Conference to focus on religion
by Laura McCrystal | Wednesday, November 17, 2010
In the early 20th century, the idea that religion was “on its way out” became predominant, according to Notre Dame Professor Patrick Mason. Today, Notre Dame is launching a research initiative to explore the relevance of world religions in the modern world.
The initiative, titled Contending Modernities, will use multi-disciplinary research to promote understanding of how religious and secular forces interact. Its first phase involves studying the interaction between Catholicism, Islam and secularism.
Mason, the project’s associate director for research, said Notre Dame has always been a leader in the study of religion, specifically Catholicism. Contending Modernities, which began through Notre Dame’s Kroc Institute for International Peace Studies, will make the University a hub for understanding the interaction between Catholicism, other world religions and secular society.
“The heart of this project is that it’s comparative,” Mason said. “Our vision is that it will involve dozens of scholars both here at Notre Dame and around the world.”
Today and Friday in New York City, the University will launch Contending Modernities. Today at 4 p.m. at the Sheraton New York, University President Fr. John Jenkins will deliver an introduction to the project. Kroc Institute Director Scott Appleby will also address the prior to three keynote speakers.
Shaykh Ali Gomaa, the Grand Mufti of Egypt, will speak through videoconference. Jane Dammen McAuliffe, president of Bryn Mawr College and former president of the American Academy of Religion, and John McGreevy, dean of Notre Dame’s College of Arts and Letters will also give keynote speeches.
Friday at 10 a.m., the University will host a panel titled “Women, Family and Society in Islam and Catholicism,” featuring experts with a variety of perspectives.
While there are plans for the project to eventually include other religions, it is beginning with Catholicism and Islam because they have many similarities, Mason said.
There are Catholics and Muslims in every country, Mason said, and members of both faiths make up approximately one-third of the global population.
“They’re the two truly global religions,” he said. “They’ve had to adjust to the radical transformations that have come about in the modern world … They make really interesting historical cases or parallels because of this shared experience of having to live through or renegotiate the transitions of modernity.”
Today and Friday’s launch events in New York were planned long before the controversy over the Islamic cultural center near Ground Zero, but Mason said the controversy is a further indication of Contending Modernities’ importance.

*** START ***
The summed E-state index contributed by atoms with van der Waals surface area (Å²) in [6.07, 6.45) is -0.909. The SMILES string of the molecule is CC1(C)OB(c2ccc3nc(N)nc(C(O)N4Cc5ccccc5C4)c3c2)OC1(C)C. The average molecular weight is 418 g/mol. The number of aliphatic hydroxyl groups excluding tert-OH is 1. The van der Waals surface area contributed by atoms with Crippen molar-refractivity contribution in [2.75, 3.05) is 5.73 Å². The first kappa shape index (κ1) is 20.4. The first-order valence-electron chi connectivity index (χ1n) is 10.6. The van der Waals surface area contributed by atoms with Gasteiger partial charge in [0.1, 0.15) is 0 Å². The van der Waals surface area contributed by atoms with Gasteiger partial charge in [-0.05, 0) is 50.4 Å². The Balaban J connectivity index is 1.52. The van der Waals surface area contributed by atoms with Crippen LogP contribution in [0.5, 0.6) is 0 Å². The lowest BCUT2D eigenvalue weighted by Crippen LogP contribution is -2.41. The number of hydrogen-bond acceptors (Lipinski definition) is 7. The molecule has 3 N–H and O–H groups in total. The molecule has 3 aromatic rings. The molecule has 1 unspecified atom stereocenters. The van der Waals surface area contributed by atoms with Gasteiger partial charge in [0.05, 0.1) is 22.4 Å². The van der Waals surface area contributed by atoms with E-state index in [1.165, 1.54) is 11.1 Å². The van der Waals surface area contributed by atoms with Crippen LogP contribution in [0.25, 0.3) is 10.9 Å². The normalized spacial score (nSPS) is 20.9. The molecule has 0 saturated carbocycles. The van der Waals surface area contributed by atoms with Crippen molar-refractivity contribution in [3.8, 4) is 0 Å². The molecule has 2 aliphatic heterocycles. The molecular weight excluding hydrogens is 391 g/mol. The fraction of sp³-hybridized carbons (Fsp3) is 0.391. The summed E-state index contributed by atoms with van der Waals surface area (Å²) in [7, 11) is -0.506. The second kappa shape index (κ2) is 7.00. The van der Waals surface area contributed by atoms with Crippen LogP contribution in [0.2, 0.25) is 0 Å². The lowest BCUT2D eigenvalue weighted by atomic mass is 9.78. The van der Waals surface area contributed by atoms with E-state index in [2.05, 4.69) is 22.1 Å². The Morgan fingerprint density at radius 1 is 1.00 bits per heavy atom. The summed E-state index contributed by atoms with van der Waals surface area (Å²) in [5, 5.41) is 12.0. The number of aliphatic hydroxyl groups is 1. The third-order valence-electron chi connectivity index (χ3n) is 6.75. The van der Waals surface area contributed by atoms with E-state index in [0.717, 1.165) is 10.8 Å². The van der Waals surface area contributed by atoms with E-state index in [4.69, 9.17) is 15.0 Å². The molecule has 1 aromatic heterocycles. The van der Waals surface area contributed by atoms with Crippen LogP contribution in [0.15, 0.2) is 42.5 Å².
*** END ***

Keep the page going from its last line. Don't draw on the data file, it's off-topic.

Public discourse about issues such as terrorism and Sept. 11 are important in modern society and a part of Contending Modernities, Mason said.
“Scholars have, we believe, an obligation to enrich the public discourse on these things,” he said. “Part of the underlying foundation of the project is that … the most important problems we have aren’t going to be solved by secular institutions alone.”
After the project’s launch, Mason said the University would form research teams in early 2011. The project is designed to unfold over several years, but the preliminary stage will include teams of Catholic, Muslim and secular experts at Notre Dame and around the world. Together, they will explore themes such as human development, science, gender, law, migration, violence and peace.
Emad Shahin, the Henry R. Luce Associate Professor of Religion, Conflict and Peacebuilding at Notre Dame, joined the Notre Dame faculty in 2009 and has been involved in the planning stages of Contending Modernities.
Shahin will also participate in the project’s research teams. His own research focuses on Islamic politics and the relationship between Islamic law and modern political concepts, and he said he is looking forward to the project’s ability to find common ground between Catholicism and Islam.
“I’ve always thought of the possibilities of building a common ground, common agenda and even a plan of action between the various communities of faith that could enable them to cooperate and respond to the challenges in our modern world at the humanistic or humanitarian level.”
In addition to a scholarly research initiative, Mason said Contending Modernities is a public education project. Research teams will present their findings to the broader public through writing op-ed newspaper pieces, contributing to blogs, working to develop school curriculums, advising religious and civic leaders or writing policy papers for governments.
“This is really bold and ambitious and innovative and really sort of takes Notre Dame a step further in terms of our outreach to the world,” Mason said.
At Notre Dame, the Kroc Institute has already applied for and received money to hire new faculty members, including one specialist in global Catholicism, two professors in Islamic studies and one Islamic law specialist.
Mason said the project could eventually lead to research opportunities for undergraduates, expansion of the University’s foreign language offerings and new study abroad programs. These programs would be created in cooperation with other offices and departments at Notre Dame.
“One of our real hopes is that Contending Modernities will act as a seed to further internationalize the University,” Mason said.